that treatment will be considered and possibly tried.
Sometimes there are so many specialists dealing with various problems
that no one professional
is considering the best interests of the
This leads to an end-of-life pattern of endless
tests and treatments,
each of which might have had some purpose
if that particular disease or condition were the only problem.
But very often as we approach the end of our lives,
we are beset by a host
of medical conditions.
Curing one problem, such as cutting out a cancerous
only leaves us in the hospital facing a series of other health problems.
If anyone had really summed up our whole health situation,
we might be more inclined to choose less aggressive treatments
because we know that even if the cancer is 'cured',
we will survive to face the remaining array of illnesses and problems.
If we could read our lives backwards, beginning with
the last page,
then we would know exactly what killed us.
Then in the light of that last chapter,
we could make wiser decisions for the middle chapters.
For example, we would reject expensive and invasive medical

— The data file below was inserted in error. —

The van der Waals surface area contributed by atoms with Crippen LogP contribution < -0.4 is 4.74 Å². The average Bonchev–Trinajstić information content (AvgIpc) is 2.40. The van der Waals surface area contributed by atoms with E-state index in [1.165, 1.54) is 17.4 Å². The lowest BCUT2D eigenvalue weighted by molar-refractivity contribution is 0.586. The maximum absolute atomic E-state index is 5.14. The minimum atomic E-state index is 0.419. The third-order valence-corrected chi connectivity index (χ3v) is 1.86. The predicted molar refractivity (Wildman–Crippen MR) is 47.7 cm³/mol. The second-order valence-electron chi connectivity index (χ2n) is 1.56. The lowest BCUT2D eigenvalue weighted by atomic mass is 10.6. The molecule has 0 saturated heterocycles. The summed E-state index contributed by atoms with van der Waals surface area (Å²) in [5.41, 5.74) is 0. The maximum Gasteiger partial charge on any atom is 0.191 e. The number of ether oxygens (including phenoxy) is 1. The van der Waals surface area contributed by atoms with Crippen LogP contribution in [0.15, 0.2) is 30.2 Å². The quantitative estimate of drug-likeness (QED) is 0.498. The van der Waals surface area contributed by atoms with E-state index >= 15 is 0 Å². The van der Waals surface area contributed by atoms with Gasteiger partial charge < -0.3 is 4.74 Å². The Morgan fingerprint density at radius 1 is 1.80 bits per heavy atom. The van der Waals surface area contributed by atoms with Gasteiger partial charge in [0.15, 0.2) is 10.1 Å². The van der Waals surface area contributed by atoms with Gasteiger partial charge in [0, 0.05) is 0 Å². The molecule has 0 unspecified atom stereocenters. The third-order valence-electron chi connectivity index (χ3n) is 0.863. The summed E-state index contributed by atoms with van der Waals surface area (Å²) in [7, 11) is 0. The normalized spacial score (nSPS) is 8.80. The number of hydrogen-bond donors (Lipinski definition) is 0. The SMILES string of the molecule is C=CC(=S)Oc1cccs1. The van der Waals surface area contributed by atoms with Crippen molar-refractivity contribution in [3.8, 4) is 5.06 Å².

if we knew that we would die of something else within a few months
2. WE CAN EXPLAIN OUR
IDEAL PATHWAYS TOWARDS DEATH
IN OUR ADVANCE DIRECTIVES FOR MEDICAL
Probably the best place for each of us to explain
how we wish to be treated at the end of our lives
is in our comprehensive Advance Directives for Medical Care.
Such legal documents permit us to include as much detail as we want
concerning all issues related to our last days alive.
When we have decided how we want to approach our
we can describe our ideal pathways in our Advance Directives.
There is no way to be certain that our plans will be followed,
but at least we can explain what
we would want if it becomes possible.
If we give no guidance about our preferred pathways,
then we will be given standard medical care at the end of our lives.
Normal and customary terminal care will be provided.
Here is an introduction to the basic concept of a
comprehensive Advance Directive:
Directives for Medical Care:
24 Important Questions to Answer:
QUESTIONS WE SHOULD ANSWER
CREATE OUR IDEAL PATHWAYS TOWARDS DEATH.
The following Questions for a comprehensive Advance
will create specific pathfinding directions for us in our last year of
Each Question is linked to a more extensive explanation on the Internet.
This enables any reader of this essay to explore any Question
Questions keep their original numbering system from Your Last Year.
All 24 Questions—including those
omitted below—are found here.)
What level of personhood
do you wish to preserve thru medical care?